The Triple Lock: Where it came from, how it worked and its future

I’ve penned a piece for the Journal of Liberal History about the party’s so-called triple lock – the procedures agreed to ratify or reject agreements with other parties such as the coalition agreement. As the introductory blurb says:

Fears over Paddy Ashdown’s talks with Labour in the late 1990s triggered the Liberal Democrats to introduce the so-called ‘triple lock’ arrangement to stop Ashdown bouncing the party into a controversial decision on its future. Though never used under his leadership, the process technically stayed in force. It was used for the first time to confirm, ironically, a deal with the Conservative Party in May 2010. The party has since voted to review its working, but with a view to making minor changes rather than to abolish it. After its first outing in anger, the triple lock is firmly here to stay. Its origins and continuing relevance are examined by Mark Pack.

The article is below for you to enjoy in full and information about subscribing to the Journal of Liberal History is here.


During the 2010-15 Parliament, the Liberal Democrats debated and amended the ‘triple lock’ process, with the party’s constitution changed to read:

ARTICLE 15:   Support for a government which contains other political parties

15.1       This Article applies where the Parliamentary Party in the House of Commons (‘the Commons Party’) enters into negotiations with one or more other political parties with a view to the formation of a government supported by the party and such party or parties; and sets out the procedures to be followed for the party to give its support for such an arrangement.

15.2       For this purpose:

(a) the Leader shall, with due regard to diversity, appoint a negotiating team to conduct such negotiations; and

(b) there shall be a reference group consisting of not more than nine people (none of whom shall be members of the negotiating team) appointed equally by (i) the Federal Policy Committee (ii) the Federal Executive and (iii) the Westminster Parliamentary Parties (in the last case acting jointly).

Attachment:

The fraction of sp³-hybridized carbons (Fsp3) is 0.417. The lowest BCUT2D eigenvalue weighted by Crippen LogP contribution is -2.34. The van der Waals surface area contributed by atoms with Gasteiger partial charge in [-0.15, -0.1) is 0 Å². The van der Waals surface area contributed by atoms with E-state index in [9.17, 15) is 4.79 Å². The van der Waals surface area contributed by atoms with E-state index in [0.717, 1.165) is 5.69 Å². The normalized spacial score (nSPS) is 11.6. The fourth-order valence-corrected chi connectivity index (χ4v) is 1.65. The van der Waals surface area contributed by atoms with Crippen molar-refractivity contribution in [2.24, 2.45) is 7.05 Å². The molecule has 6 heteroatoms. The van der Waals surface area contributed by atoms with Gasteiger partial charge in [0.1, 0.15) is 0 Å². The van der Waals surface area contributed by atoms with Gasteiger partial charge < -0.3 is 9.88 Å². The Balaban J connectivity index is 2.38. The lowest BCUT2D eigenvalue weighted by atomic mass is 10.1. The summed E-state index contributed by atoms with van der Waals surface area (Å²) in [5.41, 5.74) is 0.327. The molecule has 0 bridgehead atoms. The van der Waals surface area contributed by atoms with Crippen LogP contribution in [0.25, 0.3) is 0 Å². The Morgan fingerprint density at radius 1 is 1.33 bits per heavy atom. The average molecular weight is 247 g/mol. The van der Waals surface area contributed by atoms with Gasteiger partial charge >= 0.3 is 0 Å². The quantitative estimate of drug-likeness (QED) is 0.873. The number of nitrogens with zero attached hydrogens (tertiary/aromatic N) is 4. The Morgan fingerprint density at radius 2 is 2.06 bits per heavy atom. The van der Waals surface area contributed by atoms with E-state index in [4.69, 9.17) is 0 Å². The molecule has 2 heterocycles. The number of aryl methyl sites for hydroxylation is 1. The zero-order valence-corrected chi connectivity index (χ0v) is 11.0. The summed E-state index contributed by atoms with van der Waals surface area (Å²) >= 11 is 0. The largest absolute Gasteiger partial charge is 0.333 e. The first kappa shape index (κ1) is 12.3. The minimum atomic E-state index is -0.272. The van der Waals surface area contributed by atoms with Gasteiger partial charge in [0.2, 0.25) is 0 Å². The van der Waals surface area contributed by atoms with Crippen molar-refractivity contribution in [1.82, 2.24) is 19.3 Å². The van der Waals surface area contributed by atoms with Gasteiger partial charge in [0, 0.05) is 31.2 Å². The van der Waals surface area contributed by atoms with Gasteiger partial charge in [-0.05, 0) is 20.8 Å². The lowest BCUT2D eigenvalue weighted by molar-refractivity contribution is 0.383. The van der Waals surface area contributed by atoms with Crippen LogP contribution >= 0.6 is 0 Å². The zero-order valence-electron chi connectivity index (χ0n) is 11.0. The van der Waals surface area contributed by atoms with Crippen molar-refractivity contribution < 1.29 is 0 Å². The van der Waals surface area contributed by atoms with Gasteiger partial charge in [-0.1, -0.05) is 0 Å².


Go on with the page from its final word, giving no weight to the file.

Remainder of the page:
15.3       The negotiating team shall report regularly to the Leader and the reference group, and shall have regard to their respective views.

15.4       If as a result of these negotiations the Commons Party determines, after further consultation with (i) the Federal Policy Committee (ii) the Federal Executive and (iii) the Parliamentary Party in the House of Lords (together ‘the consultees’), to support a government which contains members of one or more other political parties, it shall seek the approval of conference by submitting a motion to that effect. Such a submission shall state the final views thereon of each of the consultees, and such a motion shall require for its passage a two-thirds majority of those present and voting at the conference.

15.5       Upon the submission of such a motion, the Federal Conference Committee shall convene a conference to consider the motion at the earliest practicable opportunity or shall include the motion in the agenda of a conference currently in session or imminently to start.

Leave a Reply

Your email address will not be published.

All comments and data you submit with them will be handled in line with the privacy and moderation policies.